Current evangelicalism has (to change the figure) laid the altar and divided the sacrifice into parts, but now seems satisfied to count the stones and rearrange the pieces with never a care that there is not a sign of fire upon the top of lofty Carmel. [See 1 Kings 18 for the allusions.-ccp] But God be thanked that there are a few who care. They are those who, while they love the altar and delight in the sacrifice, are yet unable to reconcile themselves to the continued absence of fire. They desire God above all. They are athirst to taste for themselves the `piercing sweetness’ of the love of Christ about Whom all the holy prophets did write and the psalmists did sing.

There is today no lack of Bible teachers to set forth correctly the principles of the doctrines of Christ, but too many of these seem satisfied to teach the fundamentals oft he faith year after year, strangely unaware that there is in their ministry no manifest Presence, nor anything unusual in their personal lives. They minister constantly to believers who feel within their breasts a longing which their teaching simply does not satisfy. I trust I speak in charity, but the lack in our pulpits is real. Milton’s terrible sentence applies to our day as accurately as it did to his: `The hungry sheep look up, and are not fed.’

It is a solemn thing, and no small scandal in the Kingdom, to see God’s children starving while actually seated at the Father’s table. The truth of Wesley’s words is established before our eyes: `Orthodoxy, or right opinion, is, at best, a very slender part of religion. Though right tempers cannot subsist without right opinions,yet right opinions may subsist without right tempers. There may be a right opinion of God without either love or one right temper toward Him. Satan is proof of this.’

Thanks to our splendid Bible societies and to other effective agencies for the dissemination of the Word, there are today many millions of people who hold `right opinions,’ probably more than ever before in the history of the Church.Yet I wonder if there was ever a time when true spiritual worship was ever a time when true spiritual worship was at a lower ebb. To great sections of the Church the art of worship has been lost entirely, and in its place has come that strange and foreign thing called the `program.’ This word has been borrowed from the stage and applied with sad wisdom to the type of public service which now passes for worship among us.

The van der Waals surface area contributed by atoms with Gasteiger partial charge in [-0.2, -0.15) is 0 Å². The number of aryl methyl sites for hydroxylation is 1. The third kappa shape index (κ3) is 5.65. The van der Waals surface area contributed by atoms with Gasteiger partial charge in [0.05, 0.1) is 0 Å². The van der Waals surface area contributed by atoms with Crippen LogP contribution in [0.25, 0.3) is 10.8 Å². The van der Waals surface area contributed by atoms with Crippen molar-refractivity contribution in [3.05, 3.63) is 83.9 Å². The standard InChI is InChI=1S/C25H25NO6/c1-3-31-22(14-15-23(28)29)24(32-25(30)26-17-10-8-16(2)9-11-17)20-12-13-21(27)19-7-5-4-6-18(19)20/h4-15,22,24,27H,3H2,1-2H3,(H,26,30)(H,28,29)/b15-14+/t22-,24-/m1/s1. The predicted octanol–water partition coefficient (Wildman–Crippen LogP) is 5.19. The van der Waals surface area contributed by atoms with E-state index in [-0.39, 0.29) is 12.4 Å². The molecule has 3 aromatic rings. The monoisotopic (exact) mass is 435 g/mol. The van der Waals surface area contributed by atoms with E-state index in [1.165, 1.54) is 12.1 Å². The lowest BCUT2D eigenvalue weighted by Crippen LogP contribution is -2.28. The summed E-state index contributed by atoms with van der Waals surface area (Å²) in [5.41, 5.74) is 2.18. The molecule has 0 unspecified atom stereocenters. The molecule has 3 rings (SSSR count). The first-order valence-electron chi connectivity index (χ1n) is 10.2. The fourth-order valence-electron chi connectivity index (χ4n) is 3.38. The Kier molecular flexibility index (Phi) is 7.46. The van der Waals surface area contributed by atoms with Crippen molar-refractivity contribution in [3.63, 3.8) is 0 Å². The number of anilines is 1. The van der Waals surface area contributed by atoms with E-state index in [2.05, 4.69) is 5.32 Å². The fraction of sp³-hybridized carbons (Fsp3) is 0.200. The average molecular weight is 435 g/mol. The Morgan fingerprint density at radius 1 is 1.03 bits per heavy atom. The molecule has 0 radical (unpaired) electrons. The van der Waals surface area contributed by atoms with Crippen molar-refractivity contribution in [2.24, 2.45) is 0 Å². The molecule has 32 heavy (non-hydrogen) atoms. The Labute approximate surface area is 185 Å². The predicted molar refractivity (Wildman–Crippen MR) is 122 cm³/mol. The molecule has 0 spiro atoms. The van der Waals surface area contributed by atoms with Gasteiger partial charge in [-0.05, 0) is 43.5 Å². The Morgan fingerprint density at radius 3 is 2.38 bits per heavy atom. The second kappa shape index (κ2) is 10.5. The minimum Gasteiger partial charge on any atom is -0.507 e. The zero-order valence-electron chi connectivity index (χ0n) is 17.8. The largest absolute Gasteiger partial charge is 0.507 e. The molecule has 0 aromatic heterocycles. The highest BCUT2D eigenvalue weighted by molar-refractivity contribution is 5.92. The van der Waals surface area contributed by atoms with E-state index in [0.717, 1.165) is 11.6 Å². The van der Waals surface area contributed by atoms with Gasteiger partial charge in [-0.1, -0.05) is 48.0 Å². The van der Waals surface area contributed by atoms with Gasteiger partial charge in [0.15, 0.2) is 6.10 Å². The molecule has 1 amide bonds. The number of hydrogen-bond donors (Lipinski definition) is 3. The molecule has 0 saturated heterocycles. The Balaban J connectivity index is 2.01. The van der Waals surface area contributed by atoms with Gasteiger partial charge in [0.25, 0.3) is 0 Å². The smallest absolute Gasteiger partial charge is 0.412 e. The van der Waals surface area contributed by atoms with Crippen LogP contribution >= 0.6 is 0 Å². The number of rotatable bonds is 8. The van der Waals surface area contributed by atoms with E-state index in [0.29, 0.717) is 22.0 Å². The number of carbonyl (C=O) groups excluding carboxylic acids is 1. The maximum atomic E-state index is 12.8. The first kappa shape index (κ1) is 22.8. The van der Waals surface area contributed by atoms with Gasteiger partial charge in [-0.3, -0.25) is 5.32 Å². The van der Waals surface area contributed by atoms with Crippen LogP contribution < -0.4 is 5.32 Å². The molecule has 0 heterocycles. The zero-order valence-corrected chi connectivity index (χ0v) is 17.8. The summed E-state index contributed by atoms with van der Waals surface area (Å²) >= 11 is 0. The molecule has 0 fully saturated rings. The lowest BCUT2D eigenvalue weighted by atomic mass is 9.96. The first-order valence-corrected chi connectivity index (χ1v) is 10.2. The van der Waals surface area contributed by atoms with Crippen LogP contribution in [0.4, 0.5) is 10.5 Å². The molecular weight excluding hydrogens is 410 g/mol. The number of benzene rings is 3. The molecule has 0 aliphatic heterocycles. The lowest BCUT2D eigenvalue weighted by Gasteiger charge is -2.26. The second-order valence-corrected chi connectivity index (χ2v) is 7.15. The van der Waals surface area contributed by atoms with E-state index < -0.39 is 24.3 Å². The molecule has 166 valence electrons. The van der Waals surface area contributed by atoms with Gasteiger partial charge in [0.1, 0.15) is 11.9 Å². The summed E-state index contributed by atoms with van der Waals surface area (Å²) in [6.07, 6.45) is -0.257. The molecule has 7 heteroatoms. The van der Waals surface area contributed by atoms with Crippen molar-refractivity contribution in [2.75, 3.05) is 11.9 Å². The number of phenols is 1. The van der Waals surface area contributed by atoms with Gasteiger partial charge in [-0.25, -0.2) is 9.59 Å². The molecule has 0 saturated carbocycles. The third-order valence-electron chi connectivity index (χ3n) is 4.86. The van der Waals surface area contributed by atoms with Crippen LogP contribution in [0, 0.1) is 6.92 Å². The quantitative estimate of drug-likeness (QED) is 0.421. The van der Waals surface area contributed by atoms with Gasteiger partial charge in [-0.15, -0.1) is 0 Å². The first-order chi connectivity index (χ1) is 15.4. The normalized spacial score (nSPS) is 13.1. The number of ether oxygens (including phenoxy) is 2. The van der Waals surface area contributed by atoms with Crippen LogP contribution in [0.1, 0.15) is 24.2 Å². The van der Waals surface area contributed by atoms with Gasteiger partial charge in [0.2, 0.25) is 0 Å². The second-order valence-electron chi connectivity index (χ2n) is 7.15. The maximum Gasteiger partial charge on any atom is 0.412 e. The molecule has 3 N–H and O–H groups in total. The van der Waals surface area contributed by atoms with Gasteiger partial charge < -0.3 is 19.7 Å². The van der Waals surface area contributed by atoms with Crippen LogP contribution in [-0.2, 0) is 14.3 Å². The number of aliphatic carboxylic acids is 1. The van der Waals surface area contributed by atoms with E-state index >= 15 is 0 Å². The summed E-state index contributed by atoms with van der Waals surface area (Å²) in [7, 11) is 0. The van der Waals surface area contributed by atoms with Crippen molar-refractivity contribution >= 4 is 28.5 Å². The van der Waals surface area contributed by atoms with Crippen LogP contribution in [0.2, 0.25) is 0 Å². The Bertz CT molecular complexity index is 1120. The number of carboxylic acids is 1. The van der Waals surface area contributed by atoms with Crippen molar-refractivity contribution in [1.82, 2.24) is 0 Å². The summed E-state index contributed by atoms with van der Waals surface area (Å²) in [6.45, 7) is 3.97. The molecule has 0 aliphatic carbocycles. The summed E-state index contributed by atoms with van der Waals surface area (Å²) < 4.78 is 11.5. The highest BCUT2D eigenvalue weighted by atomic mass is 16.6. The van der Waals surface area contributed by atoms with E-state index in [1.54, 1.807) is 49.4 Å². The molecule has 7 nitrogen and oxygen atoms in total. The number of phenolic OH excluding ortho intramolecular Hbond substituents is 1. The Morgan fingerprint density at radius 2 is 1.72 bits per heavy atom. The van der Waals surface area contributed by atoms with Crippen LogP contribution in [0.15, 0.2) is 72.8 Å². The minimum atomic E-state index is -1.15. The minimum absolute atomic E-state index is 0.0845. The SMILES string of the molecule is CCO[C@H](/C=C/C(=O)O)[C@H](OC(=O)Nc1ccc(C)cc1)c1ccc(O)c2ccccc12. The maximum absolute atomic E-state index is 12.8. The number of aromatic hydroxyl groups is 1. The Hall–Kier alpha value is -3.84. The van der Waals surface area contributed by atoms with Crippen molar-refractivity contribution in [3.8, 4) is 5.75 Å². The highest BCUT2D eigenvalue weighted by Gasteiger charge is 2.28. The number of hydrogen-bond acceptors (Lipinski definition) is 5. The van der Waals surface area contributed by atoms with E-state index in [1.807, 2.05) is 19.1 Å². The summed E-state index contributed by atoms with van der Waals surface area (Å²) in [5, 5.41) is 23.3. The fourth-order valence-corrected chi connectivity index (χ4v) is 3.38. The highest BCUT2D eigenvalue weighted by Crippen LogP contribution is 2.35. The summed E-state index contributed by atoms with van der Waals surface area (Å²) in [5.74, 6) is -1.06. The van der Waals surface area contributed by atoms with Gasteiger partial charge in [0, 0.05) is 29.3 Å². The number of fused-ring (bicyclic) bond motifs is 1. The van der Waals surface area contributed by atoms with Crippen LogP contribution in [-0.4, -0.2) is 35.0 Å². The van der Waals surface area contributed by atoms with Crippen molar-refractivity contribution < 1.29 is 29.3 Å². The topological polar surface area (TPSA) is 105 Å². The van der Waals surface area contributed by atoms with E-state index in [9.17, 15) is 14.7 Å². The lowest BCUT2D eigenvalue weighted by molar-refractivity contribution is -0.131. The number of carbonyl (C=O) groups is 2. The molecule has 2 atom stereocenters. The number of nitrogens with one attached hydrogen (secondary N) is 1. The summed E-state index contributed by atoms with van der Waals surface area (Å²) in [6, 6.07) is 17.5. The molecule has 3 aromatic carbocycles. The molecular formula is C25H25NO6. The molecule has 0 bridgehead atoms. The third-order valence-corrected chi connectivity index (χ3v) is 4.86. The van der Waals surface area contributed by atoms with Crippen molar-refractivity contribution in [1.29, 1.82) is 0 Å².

Sound Bible exposition is an imperative must in the Church of the living God. Without it no church can be a New Testament church in any strict meaning of that term. But exposition may be carried on in such way as to leave the hearers devoid of any true spiritual nourishment whatever. For it is not mere words that nourish the soul, but God Himself, and unless and until the hearers find God in personal experience, they are not the better for having heard the truth. The Bible is not an end in itself, but a means to bring men to an intimate and satisfying knowledge of God, that they may enter into Him, that they may delight in His Presence, may taste and know the inner sweetness of the very God Himself in the core and center of their hearts.

This book is a modest attempt to aid God’s hungry children so to find Him. Nothing here is new except in the sense that it is a discovery which my own heart has made of spiritual realities most delightful and wonderful to me. Others before me have gone much farther into these holy mysteries than I have done, but if my fire is not large it is yet real, and there may be those who can light their candle at its flame.